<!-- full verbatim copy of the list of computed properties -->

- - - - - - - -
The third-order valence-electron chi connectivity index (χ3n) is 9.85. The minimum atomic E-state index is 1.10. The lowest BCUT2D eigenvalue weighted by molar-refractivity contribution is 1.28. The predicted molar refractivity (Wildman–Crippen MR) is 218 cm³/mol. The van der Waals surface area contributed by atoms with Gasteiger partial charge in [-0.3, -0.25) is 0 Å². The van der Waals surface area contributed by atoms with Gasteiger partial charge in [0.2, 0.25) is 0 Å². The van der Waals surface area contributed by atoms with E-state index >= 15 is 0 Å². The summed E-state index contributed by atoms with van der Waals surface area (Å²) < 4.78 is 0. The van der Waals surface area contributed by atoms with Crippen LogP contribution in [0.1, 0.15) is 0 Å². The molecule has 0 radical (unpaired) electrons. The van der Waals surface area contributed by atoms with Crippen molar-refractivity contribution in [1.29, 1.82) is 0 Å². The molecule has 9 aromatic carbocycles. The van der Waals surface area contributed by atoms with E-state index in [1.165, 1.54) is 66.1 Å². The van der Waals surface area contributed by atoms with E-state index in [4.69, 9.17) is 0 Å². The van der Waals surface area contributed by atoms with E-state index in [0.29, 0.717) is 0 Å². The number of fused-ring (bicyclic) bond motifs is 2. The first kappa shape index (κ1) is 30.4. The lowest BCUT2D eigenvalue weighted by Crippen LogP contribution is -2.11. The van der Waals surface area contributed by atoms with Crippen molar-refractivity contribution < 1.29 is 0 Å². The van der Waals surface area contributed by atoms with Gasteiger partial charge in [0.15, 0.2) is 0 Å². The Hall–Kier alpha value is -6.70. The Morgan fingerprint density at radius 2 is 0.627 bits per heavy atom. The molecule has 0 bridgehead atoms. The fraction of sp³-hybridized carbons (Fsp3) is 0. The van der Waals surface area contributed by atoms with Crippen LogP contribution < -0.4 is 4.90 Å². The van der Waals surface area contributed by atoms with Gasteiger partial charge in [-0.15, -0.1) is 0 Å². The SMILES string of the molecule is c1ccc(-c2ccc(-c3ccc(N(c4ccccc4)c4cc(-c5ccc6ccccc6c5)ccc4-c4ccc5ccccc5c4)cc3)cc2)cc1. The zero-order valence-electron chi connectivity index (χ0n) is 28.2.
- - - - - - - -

The third-order valence-electron chi connectivity index (χ3n) is 9.85. The minimum atomic E-state index is 1.10. The lowest BCUT2D eigenvalue weighted by molar-refractivity contribution is 1.28. The predicted molar refractivity (Wildman–Crippen MR) is 218 cm³/mol. The van der Waals surface area contributed by atoms with Gasteiger partial charge in [-0.3, -0.25) is 0 Å². The van der Waals surface area contributed by atoms with Gasteiger partial charge in [0.2, 0.25) is 0 Å². The van der Waals surface area contributed by atoms with E-state index >= 15 is 0 Å². The summed E-state index contributed by atoms with van der Waals surface area (Å²) < 4.78 is 0. The van der Waals surface area contributed by atoms with Crippen LogP contribution in [0.1, 0.15) is 0 Å². The molecule has 0 radical (unpaired) electrons. The van der Waals surface area contributed by atoms with Crippen molar-refractivity contribution in [1.29, 1.82) is 0 Å². The molecule has 9 aromatic carbocycles. The van der Waals surface area contributed by atoms with E-state index in [1.165, 1.54) is 66.1 Å². The van der Waals surface area contributed by atoms with E-state index in [4.69, 9.17) is 0 Å². The van der Waals surface area contributed by atoms with E-state index in [0.29, 0.717) is 0 Å². The number of fused-ring (bicyclic) bond motifs is 2. The first kappa shape index (κ1) is 30.4. The lowest BCUT2D eigenvalue weighted by Crippen LogP contribution is -2.11. The van der Waals surface area contributed by atoms with Crippen molar-refractivity contribution < 1.29 is 0 Å². The van der Waals surface area contributed by atoms with Gasteiger partial charge in [0.15, 0.2) is 0 Å². The Hall–Kier alpha value is -6.70. The Morgan fingerprint density at radius 2 is 0.627 bits per heavy atom. The molecule has 0 bridgehead atoms. The fraction of sp³-hybridized carbons (Fsp3) is 0. The van der Waals surface area contributed by atoms with Crippen LogP contribution < -0.4 is 4.90 Å². The van der Waals surface area contributed by atoms with Gasteiger partial charge in [-0.15, -0.1) is 0 Å². The SMILES string of the molecule is c1ccc(-c2ccc(-c3ccc(N(c4ccccc4)c4cc(-c5ccc6ccccc6c5)ccc4-c4ccc5ccccc5c4)cc3)cc2)cc1. The zero-order valence-electron chi connectivity index (χ0n) is 28.2.